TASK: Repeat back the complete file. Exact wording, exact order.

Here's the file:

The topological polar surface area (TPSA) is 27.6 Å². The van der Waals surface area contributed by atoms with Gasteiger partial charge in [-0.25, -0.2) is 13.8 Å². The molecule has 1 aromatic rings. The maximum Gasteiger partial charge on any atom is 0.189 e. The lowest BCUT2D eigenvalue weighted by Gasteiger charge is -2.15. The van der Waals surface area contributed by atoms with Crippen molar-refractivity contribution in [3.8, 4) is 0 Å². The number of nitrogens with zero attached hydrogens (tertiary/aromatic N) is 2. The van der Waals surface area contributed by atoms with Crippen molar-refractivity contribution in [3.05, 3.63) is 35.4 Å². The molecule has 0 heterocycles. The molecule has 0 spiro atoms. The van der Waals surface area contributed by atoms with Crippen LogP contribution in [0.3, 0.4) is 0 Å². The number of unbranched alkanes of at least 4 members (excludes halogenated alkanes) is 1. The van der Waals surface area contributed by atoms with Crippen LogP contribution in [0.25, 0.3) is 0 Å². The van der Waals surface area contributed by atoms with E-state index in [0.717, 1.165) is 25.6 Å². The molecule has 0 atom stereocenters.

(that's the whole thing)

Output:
The topological polar surface area (TPSA) is 27.6 Å². The van der Waals surface area contributed by atoms with Gasteiger partial charge in [-0.25, -0.2) is 13.8 Å². The molecule has 1 aromatic rings. The maximum Gasteiger partial charge on any atom is 0.189 e. The lowest BCUT2D eigenvalue weighted by Gasteiger charge is -2.15. The van der Waals surface area contributed by atoms with Crippen molar-refractivity contribution in [3.8, 4) is 0 Å². The number of nitrogens with zero attached hydrogens (tertiary/aromatic N) is 2. The van der Waals surface area contributed by atoms with Crippen molar-refractivity contribution in [3.05, 3.63) is 35.4 Å². The molecule has 0 heterocycles. The molecule has 0 spiro atoms. The van der Waals surface area contributed by atoms with Crippen LogP contribution in [0.3, 0.4) is 0 Å². The number of unbranched alkanes of at least 4 members (excludes halogenated alkanes) is 1. The van der Waals surface area contributed by atoms with Crippen LogP contribution in [0.25, 0.3) is 0 Å². The van der Waals surface area contributed by atoms with E-state index in [0.717, 1.165) is 25.6 Å². The molecule has 0 atom stereocenters.